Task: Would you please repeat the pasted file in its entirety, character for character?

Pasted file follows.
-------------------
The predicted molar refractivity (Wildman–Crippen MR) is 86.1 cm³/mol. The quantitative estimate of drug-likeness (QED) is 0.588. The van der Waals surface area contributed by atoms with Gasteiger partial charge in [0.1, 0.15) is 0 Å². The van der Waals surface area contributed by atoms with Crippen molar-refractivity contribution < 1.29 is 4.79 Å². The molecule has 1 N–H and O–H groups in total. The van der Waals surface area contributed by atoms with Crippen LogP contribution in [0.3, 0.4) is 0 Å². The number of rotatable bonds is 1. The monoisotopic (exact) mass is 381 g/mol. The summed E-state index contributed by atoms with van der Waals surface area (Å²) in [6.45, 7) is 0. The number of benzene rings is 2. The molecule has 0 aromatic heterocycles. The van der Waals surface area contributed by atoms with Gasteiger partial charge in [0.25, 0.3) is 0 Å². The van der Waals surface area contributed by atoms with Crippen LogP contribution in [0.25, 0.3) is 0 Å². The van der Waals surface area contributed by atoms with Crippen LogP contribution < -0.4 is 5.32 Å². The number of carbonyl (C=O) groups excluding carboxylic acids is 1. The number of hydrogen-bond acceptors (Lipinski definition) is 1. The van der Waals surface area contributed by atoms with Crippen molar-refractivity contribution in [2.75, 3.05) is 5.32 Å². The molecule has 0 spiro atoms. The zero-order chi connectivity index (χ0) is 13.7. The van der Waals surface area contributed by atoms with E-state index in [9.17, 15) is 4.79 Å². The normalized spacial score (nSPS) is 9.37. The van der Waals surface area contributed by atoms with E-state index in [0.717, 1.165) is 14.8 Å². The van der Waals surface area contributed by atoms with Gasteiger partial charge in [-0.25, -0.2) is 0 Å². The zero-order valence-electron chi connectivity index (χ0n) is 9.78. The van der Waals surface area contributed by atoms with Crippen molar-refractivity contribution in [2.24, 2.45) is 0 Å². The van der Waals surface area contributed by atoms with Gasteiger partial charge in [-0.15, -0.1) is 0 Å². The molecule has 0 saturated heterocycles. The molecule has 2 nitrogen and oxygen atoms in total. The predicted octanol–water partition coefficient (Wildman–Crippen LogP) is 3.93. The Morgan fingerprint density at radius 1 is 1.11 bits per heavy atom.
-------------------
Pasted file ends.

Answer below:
The predicted molar refractivity (Wildman–Crippen MR) is 86.1 cm³/mol. The quantitative estimate of drug-likeness (QED) is 0.588. The van der Waals surface area contributed by atoms with Gasteiger partial charge in [0.1, 0.15) is 0 Å². The van der Waals surface area contributed by atoms with Crippen molar-refractivity contribution < 1.29 is 4.79 Å². The molecule has 1 N–H and O–H groups in total. The van der Waals surface area contributed by atoms with Crippen LogP contribution in [0.3, 0.4) is 0 Å². The number of rotatable bonds is 1. The monoisotopic (exact) mass is 381 g/mol. The summed E-state index contributed by atoms with van der Waals surface area (Å²) in [6.45, 7) is 0. The number of benzene rings is 2. The molecule has 0 aromatic heterocycles. The van der Waals surface area contributed by atoms with Gasteiger partial charge in [0.25, 0.3) is 0 Å². The van der Waals surface area contributed by atoms with Crippen LogP contribution in [0.25, 0.3) is 0 Å². The van der Waals surface area contributed by atoms with Crippen LogP contribution < -0.4 is 5.32 Å². The number of carbonyl (C=O) groups excluding carboxylic acids is 1. The number of hydrogen-bond acceptors (Lipinski definition) is 1. The van der Waals surface area contributed by atoms with Crippen molar-refractivity contribution in [2.75, 3.05) is 5.32 Å². The molecule has 0 spiro atoms. The zero-order chi connectivity index (χ0) is 13.7. The van der Waals surface area contributed by atoms with E-state index in [9.17, 15) is 4.79 Å². The normalized spacial score (nSPS) is 9.37. The van der Waals surface area contributed by atoms with E-state index in [0.717, 1.165) is 14.8 Å². The van der Waals surface area contributed by atoms with Gasteiger partial charge in [-0.25, -0.2) is 0 Å². The zero-order valence-electron chi connectivity index (χ0n) is 9.78. The van der Waals surface area contributed by atoms with Crippen molar-refractivity contribution in [2.24, 2.45) is 0 Å². The van der Waals surface area contributed by atoms with Gasteiger partial charge in [-0.15, -0.1) is 0 Å². The molecule has 0 saturated heterocycles. The molecule has 2 nitrogen and oxygen atoms in total. The predicted octanol–water partition coefficient (Wildman–Crippen LogP) is 3.93. The Morgan fingerprint density at radius 1 is 1.11 bits per heavy atom.